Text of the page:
Nāga (Sanskrit: नाग, Khmer: neak, Chinese: 那伽) A Sanskrit or Pāli term for a divine entity that takes the form of a massive serpent-like creature, from Hindu and Buddhist lore.
This one guards a small bridge over the Stung Sen River in a tiny Kompong Thom village. It seemed a richly ornate thing for such a place, but I saw these fellows everywhere next to rivers, streams, and wells. They adorn rooflines and balustrades. And as with ancient legends the world over, no one seemed clear on the story behind these divine water guardians; they are simply there, just as they’ve always been.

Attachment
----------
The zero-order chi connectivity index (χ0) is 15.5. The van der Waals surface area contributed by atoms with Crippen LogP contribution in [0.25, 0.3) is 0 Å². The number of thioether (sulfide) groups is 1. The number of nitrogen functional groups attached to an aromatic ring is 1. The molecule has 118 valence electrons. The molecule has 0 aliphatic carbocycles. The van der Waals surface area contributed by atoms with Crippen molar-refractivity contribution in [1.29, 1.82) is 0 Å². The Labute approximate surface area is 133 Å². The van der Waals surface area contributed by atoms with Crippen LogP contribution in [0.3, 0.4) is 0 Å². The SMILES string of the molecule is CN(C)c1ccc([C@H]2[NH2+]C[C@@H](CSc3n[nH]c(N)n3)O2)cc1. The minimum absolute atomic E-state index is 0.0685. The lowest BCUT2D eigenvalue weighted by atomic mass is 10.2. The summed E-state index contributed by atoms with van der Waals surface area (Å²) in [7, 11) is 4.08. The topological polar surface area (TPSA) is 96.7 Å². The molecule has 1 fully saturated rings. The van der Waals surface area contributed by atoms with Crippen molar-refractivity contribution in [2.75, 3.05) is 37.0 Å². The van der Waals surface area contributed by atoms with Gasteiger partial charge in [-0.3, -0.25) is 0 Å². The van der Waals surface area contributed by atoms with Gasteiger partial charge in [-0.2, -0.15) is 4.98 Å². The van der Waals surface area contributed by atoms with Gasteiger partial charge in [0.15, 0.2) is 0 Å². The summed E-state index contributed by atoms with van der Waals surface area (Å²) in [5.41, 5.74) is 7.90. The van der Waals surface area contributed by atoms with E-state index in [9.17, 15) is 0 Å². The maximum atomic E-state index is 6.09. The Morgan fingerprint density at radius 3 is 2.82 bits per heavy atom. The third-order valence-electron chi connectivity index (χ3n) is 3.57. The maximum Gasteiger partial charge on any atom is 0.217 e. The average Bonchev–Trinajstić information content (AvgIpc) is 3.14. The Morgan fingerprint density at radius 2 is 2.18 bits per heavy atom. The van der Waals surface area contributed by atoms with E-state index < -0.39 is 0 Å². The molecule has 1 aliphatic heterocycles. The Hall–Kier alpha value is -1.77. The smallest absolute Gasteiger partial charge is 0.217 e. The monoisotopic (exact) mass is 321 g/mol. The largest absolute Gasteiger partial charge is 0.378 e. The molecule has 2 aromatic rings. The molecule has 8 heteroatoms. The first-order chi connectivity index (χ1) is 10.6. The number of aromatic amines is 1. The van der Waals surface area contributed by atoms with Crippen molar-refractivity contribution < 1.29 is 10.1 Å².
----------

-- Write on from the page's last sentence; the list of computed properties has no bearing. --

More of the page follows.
The one below holds vigil over a trash-strewn, lonely bluff above the Sekong River in Stung Treng. No one, from village folks drifting by in sampans to cows grazing the bluff, seems to take any notice of it. But it lends an air of agelessness to the place, watching the water as it does, in all its faceless forbearance. Only the visitor asks why.
Related post: The King in the Moon